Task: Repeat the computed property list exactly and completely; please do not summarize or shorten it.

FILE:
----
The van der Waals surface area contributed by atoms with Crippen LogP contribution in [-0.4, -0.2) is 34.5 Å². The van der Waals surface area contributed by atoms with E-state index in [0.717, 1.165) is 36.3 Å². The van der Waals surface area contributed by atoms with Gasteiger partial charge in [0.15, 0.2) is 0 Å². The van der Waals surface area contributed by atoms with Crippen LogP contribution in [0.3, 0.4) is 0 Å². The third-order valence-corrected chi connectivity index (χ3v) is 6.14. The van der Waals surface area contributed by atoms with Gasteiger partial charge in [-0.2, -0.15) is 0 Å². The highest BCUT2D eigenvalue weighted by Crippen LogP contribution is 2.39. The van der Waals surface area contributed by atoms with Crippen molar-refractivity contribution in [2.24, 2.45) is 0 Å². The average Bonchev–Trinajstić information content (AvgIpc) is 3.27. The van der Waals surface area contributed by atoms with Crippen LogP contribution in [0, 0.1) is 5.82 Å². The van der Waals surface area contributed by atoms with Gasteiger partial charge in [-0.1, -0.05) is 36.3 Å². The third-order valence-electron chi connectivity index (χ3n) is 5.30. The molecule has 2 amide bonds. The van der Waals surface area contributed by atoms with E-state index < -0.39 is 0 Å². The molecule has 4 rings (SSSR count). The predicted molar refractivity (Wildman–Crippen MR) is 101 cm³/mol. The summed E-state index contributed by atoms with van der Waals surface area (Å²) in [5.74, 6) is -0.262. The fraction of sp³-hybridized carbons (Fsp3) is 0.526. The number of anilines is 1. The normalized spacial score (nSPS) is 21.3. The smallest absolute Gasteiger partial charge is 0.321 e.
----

The van der Waals surface area contributed by atoms with Crippen LogP contribution in [-0.4, -0.2) is 34.5 Å². The van der Waals surface area contributed by atoms with E-state index in [0.717, 1.165) is 36.3 Å². The van der Waals surface area contributed by atoms with Gasteiger partial charge in [0.15, 0.2) is 0 Å². The van der Waals surface area contributed by atoms with Crippen LogP contribution in [0.3, 0.4) is 0 Å². The third-order valence-corrected chi connectivity index (χ3v) is 6.14. The van der Waals surface area contributed by atoms with Gasteiger partial charge in [-0.2, -0.15) is 0 Å². The highest BCUT2D eigenvalue weighted by Crippen LogP contribution is 2.39. The van der Waals surface area contributed by atoms with Crippen molar-refractivity contribution in [2.24, 2.45) is 0 Å². The average Bonchev–Trinajstić information content (AvgIpc) is 3.27. The van der Waals surface area contributed by atoms with Crippen LogP contribution in [0, 0.1) is 5.82 Å². The van der Waals surface area contributed by atoms with Gasteiger partial charge in [-0.1, -0.05) is 36.3 Å². The third-order valence-electron chi connectivity index (χ3n) is 5.30. The molecule has 2 amide bonds. The van der Waals surface area contributed by atoms with E-state index < -0.39 is 0 Å². The molecule has 4 rings (SSSR count). The predicted molar refractivity (Wildman–Crippen MR) is 101 cm³/mol. The summed E-state index contributed by atoms with van der Waals surface area (Å²) in [5.74, 6) is -0.262. The fraction of sp³-hybridized carbons (Fsp3) is 0.526. The number of anilines is 1. The normalized spacial score (nSPS) is 21.3. The smallest absolute Gasteiger partial charge is 0.321 e.